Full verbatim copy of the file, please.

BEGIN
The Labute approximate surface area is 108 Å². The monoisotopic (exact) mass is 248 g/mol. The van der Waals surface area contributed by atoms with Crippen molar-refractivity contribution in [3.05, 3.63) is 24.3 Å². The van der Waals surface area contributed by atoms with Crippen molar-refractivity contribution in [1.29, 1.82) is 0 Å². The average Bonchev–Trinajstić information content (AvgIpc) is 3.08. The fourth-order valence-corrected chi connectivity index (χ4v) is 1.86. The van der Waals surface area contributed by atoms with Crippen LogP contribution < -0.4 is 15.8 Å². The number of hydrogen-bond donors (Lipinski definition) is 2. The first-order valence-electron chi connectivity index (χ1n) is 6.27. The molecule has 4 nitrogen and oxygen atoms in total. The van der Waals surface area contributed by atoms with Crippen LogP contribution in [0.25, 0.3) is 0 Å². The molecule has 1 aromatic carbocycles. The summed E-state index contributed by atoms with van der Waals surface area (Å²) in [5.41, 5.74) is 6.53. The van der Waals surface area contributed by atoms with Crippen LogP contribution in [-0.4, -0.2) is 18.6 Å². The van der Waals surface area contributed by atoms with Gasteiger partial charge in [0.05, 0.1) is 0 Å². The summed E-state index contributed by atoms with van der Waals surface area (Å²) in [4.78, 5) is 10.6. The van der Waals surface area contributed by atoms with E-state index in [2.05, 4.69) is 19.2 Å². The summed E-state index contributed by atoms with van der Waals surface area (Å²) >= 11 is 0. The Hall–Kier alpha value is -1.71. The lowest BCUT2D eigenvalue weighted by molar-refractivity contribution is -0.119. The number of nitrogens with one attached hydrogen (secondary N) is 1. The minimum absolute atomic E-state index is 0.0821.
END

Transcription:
The Labute approximate surface area is 108 Å². The monoisotopic (exact) mass is 248 g/mol. The van der Waals surface area contributed by atoms with Crippen molar-refractivity contribution in [3.05, 3.63) is 24.3 Å². The van der Waals surface area contributed by atoms with Crippen molar-refractivity contribution in [1.29, 1.82) is 0 Å². The average Bonchev–Trinajstić information content (AvgIpc) is 3.08. The fourth-order valence-corrected chi connectivity index (χ4v) is 1.86. The van der Waals surface area contributed by atoms with Crippen LogP contribution < -0.4 is 15.8 Å². The number of hydrogen-bond donors (Lipinski definition) is 2. The first-order valence-electron chi connectivity index (χ1n) is 6.27. The molecule has 4 nitrogen and oxygen atoms in total. The van der Waals surface area contributed by atoms with Crippen LogP contribution in [0.25, 0.3) is 0 Å². The molecule has 1 aromatic carbocycles. The summed E-state index contributed by atoms with van der Waals surface area (Å²) in [5.41, 5.74) is 6.53. The van der Waals surface area contributed by atoms with Crippen LogP contribution in [-0.4, -0.2) is 18.6 Å². The van der Waals surface area contributed by atoms with Gasteiger partial charge in [0.05, 0.1) is 0 Å². The summed E-state index contributed by atoms with van der Waals surface area (Å²) in [4.78, 5) is 10.6. The van der Waals surface area contributed by atoms with E-state index in [2.05, 4.69) is 19.2 Å². The summed E-state index contributed by atoms with van der Waals surface area (Å²) >= 11 is 0. The Hall–Kier alpha value is -1.71. The lowest BCUT2D eigenvalue weighted by molar-refractivity contribution is -0.119. The number of nitrogens with one attached hydrogen (secondary N) is 1. The minimum absolute atomic E-state index is 0.0821.